When I was young, I remember, on more than one occasion, a Thanksgiving or Christmas Day when my dad would get a phone call to go open the small grocery store he owned for someone who inevitably had either forgotten a key ingredient for a family dinner or completely burned the turkey or ham altogether. It seemed to always happen on a cold and snowy day that involved a long drive. It was difficult to comprehend, even as a child, that he not only never charged extra for these trips, but never even charged for what he opened the store for in the first place.
At an even younger age, I sat with him outside the store on Main Street all night long when the electricity on the block would go out because someone had to keep the generator going so that the refrigerated and frozen food would not go bad and kill the week’s hard work. I grew up in a small town; a town where everyone knew everyone. When they drove by and saw us on the front, they would often stop by to talk and buy things even when the store was closed.
Later in life, when my dad got out of the business and began selling print, it was clear he’d found his true calling. More than anything, he was a servant, in every sense of the word, but now it was aligned to earning a very good living: print sales. Even later in life, when I was older and an entrepreneur of my own business, I was amazed to see how much he still did for his customers, driving a long distance in rush hour traffic to personally deliver 250 business cards.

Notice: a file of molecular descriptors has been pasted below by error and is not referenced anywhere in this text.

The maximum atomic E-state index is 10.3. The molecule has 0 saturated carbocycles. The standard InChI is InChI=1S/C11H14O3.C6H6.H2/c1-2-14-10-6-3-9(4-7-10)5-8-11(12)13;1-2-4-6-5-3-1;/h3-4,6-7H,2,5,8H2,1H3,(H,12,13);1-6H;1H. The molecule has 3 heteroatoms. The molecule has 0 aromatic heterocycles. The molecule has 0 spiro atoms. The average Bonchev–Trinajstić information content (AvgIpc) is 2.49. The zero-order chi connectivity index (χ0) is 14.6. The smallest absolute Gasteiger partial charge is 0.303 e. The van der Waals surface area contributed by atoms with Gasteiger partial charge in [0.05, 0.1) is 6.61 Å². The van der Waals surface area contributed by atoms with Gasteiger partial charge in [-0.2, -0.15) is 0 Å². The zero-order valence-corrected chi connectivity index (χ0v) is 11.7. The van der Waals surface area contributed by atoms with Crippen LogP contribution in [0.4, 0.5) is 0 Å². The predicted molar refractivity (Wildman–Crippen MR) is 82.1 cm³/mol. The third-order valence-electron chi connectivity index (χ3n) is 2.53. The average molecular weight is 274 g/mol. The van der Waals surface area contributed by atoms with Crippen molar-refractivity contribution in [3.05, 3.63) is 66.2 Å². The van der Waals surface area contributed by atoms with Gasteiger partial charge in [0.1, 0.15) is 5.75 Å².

In a recent Fast Company article, I learned that many of the great CEOs came from hospitality jobs. I certainly don’t claim to be a great CEO, but I did come from a background of hospitality – in fact, I’ve done five of the six hospitality jobs in this article. I guess I missed my calling as an oyster shucker.
Before my mom and dad both unfortunately passed away from cancer, one of the last conversations I had with both of them was about how sales is changing, but serving people remains the same. The year 2020 will mark the tenth anniversary of their passing, and while I still get the urge to pick up the phone and tell them whenever I’m able to serve someone unexpectedly, I still tell them; I just don’t call. I talk to their picture on my desk quite a lot.
I still remember that conversation in 2010, the year before I learned about HubSpot and realized how the way we buy was changing. Regardless, I wanted to take a one-to-one approach and create the same experience, from one to many.
While this might seem like a sharp turn from a discussion of sales, it’s important for you to understand how I grew up. During that conversation, all the pieces began to fall into place. I realized that, just like my dad, I had a servant mindset. The only difference is that he sold print, while I sell digital.
In 2009, the year before they passed, I started a Rose’s Pepperoni Rolls Facebook page. I wanted them to see all the lives they both touched since the business I grew up in was a family run business. They were both very touched at the posts.
I haven’t talked about my parents much over the years in the business setting. I did dedicate my book to them, thanking them for being such great examples of how to treat people. At the end of the day, it doesn’t matter what you sell. It’s about how you make people feel. I’m not as good as they both were, and I have failed a lot in the journey, but I like to think I got more right than not.